Fuimos al cine, luego pasamos por casa de mis papás.
    We went to the movies, then (next, later) we went by my parents’ house.
    The example above could also be:
    Fuimos al cine, después pasamos por casa de mis papás.

Intensifiers in Spanish

Intensifiers are adverbs that refer to quantity or degree. Here are a few that are challenging to Spanish learners.

‘Muy’ (very) vs ‘mucho’ (a lot)

Both words in this category are used to intensify something: Muy (very) is an adverb used in Spanish to intensify the qualities offered by either an adjective or an adverb. For example:
La chica es muy atlética. The girl is very athletic.
muy is intensifying the adjective “athletic.”
El león corre muy rápidamente. The lion runs very quickly. muy is intensifying the adverb “quickly.”

Muy cannot be used to intensify comparative adverbs and adjectives like más (more) or menos (less). To intensify comparatives, use mucho instead (see below).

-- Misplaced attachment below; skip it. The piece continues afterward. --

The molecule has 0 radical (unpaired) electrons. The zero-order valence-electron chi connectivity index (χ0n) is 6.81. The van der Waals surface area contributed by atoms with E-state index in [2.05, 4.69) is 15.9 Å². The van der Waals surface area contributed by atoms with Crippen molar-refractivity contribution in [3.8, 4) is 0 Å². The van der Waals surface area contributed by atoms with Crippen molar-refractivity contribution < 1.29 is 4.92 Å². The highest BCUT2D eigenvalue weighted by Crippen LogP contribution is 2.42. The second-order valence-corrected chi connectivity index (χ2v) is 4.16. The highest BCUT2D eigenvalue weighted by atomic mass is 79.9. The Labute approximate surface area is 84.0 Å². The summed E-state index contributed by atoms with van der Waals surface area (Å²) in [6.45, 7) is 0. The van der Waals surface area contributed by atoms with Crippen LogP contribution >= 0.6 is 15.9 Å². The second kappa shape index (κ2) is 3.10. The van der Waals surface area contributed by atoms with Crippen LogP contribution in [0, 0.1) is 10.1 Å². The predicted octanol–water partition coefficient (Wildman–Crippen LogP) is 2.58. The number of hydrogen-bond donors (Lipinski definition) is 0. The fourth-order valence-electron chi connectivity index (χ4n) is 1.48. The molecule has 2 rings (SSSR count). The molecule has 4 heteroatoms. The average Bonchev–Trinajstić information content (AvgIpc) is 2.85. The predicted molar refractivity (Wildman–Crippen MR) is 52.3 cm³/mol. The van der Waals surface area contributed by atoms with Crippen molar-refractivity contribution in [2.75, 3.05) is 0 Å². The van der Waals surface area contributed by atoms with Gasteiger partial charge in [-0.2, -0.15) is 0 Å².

Mucho (a lot), on the other hand, is used to talk about amounts. It can also mean “many” or “much.” It is used after verbs or before Spanish comparative adjectives and adverbs like más (more) or mejor (better). For example:
El equipo de campo traviesa corre mucho.
The cross country team runs a lot.
Esta película es mucho mejor que la primera.
This movie is much better than the first one.


Words like mucho can also function as adjectives or pronouns if followed by a noun or replacing one. For more on this, check out our post on quantifiers in Spanish.

‘Sí’ (yes) vs ‘si’ (if)

While both of these words look very similar, they are very different! They are even different parts of speech. You read that right! And, they can be used as intensifiers.

  • (yes) (with an accent!) is an adverb that implies affirmation, agreement. Most often translated as “yes,” but when used as an intensifier, in English we use an emphatic tone instead. For example:
    desayuné, pero aún tengo hambre.
    I did have breakfast, but I am still hungry.
  • On the other hand si (if) (without an accent) is a Spanish conjunction that introduces conditional statements (if, then) or an indirect question. However, when used as an intensifier, it’s usually preceded by pero (but), and it adds emphasis to the following statement.